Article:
Velvet Buzzsaw Netflix  Review – A problematic satire on the art community
All Art is dangerous. At least in Dan Gilroy’s newest film. Art, as a medium of expression, has been in our society since ages. It is as old as mankind itself and has truly evolved as much as human beings over the centuries. But what is more important is the fact that the perceptions we hold about art, both historic and modern, are not entirely our own. They have been greatly influenced by people who judge art. Critics, reviewers, and academicians review it, rate it and judge it. And the opinion passes on to the general public. But who judges those who judge art? Isn’t art entirely subjective? How can we rate a wall mural and a Turner painting on similar scales? Can art follow the patterns which critics want it to? Can we truly isolate the artist from the art? Are critics free from any bias, malice or greed? Velvet Buzzsaw, which is now available on Netflix ponders over a lot of these questions.
Velvet Buzzsaw is a fairly avant-garde attempt at satirizing the art community, with splashes of dark comedy and supernatural horror throughout. The movie sets out to achieve a very ambitious goal but somehow misses it. Many listers form the impressive cast: Jake Gyllenhaal, Rene Russo, Toni Collette, Zawe Ashton, Tom Sturridge, Natalia Dyer, Daveed Diggs, Billy Magnussen, and John Malkovich.
It opens in an art exhibition in Miami where we get to see the art scene. Art critic Morf Vandewalt (Jake Gyllenhaal) walks in with his friend Josephina (Zawe Ashton) who works for Rhodora Haze (Rene Russo), an ambitious and keen art gallery owner. But that is what it seems on the surface. There is more to just art. It is business and capitalism that has engulfed it. Rhodora is keen on getting Damrish (Daveed Diggs), an independent artist for her agency.
On the other hand, Jon Dondon (Tom Sturridge), a rival of Rhodora, is keen on persuading a veteran artist Piers (John Malkovich) to leave her agency and join him. Morf’s love life is in shambles and he starts a sexual relationship with Josephina. The movie sets the right mood for a beginning. The art scene in Los Angeles juxtaposed with the messed up and ambiguous lives of people involved in it. Shades of neo-noir.
The movie hints at picking pace when Josephina discovers a dead body of an artist, Vetril Dease, in her apartment building. She steals his paintings and shows them to Morf and Rhodora, who find them very impressive. Rhodora decides to display them and mint money through it. And with this starts a vicious chain of people each of whom gets a share of the pie. Morf gets some art pieces and the rights to a book on Dease, Josephina and Rhodora mint money and Dondon seek to destroy the image of Dease as a lunatic.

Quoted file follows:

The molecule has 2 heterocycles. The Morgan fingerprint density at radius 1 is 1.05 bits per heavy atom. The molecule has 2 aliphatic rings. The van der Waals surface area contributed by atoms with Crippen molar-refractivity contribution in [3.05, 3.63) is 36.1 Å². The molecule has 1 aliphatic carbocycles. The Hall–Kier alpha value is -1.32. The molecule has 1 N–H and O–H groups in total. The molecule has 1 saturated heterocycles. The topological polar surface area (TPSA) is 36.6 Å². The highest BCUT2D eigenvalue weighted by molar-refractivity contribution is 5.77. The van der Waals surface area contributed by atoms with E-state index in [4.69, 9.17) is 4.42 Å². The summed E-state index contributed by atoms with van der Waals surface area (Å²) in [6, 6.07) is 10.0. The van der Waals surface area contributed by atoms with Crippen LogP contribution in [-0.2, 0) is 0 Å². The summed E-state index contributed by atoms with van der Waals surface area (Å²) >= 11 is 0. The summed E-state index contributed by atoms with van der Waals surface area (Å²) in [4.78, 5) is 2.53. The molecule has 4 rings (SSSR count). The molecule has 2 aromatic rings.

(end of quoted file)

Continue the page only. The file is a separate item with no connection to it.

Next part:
Most characters are drawn into the scene, each standing to gain something out of it. The horror starts then. Slowly everyone starts getting killed. It is here that the movie loses pace and becomes predictable. The reference to the evil greed and selfishness of people associated with art seems clear and nothing surprises anymore. The screenplay shows signs of weakness as it doesn’t hold the situation very well and it starts giving away the suspense too easily.
The cinematography and imagery of the movie deserve applauds. The blue labyrinthine sound room and the artistic ‘sphere’ which kills Gretchen (Toni Collette) look amazing. The deaths of the major characters are equally poetic and metaphorical. Morf is killed by the same Hoboman, which he had criticized at the Miami exhibition. Josephina gets stuck on a wall mural which she had disapprovingly made fun of in front of Damrish. Rhodora is killed when her Velvet Buzzsaw tattoo animates itself and slashes her. The paintings of Dease have an eerie quality to them and show disturbing events from the past. Most of them do materialize into reality. The motifs are not very subtle but are clear in conveying the message.
The performances in the movie are quite decent. Gyllenhaal is absolutely amazing as an astute art critic who does not compromise on his artistic vision, whether he is attending an art exhibition or a funeral. Russo does her job well as the eternally persistent gallery owner who knows what she wants. Others are good too. Malkovich isn’t used much but he adds his characteristic touch as the reticent and alcoholic artist who nurtures art and looks at the commercial agents with disdain.
The movie has its moments and deserves praise for its material and visual treatment. However, it does fall short on its ability to deliver a hard-hitting story and climax. The motifs and the cinematography are there but it appears like a false ceiling ready to give way as soon as the burden becomes too much. Perhaps, it is too much to expect from a feature film to delivers answers to questions so deep. But the movie is clearly not aimed at answering any questions. What then it sets out to do? The answer to this question isn’t there. What we do have is a horror film with moments of dark humor, some of them uncalled for.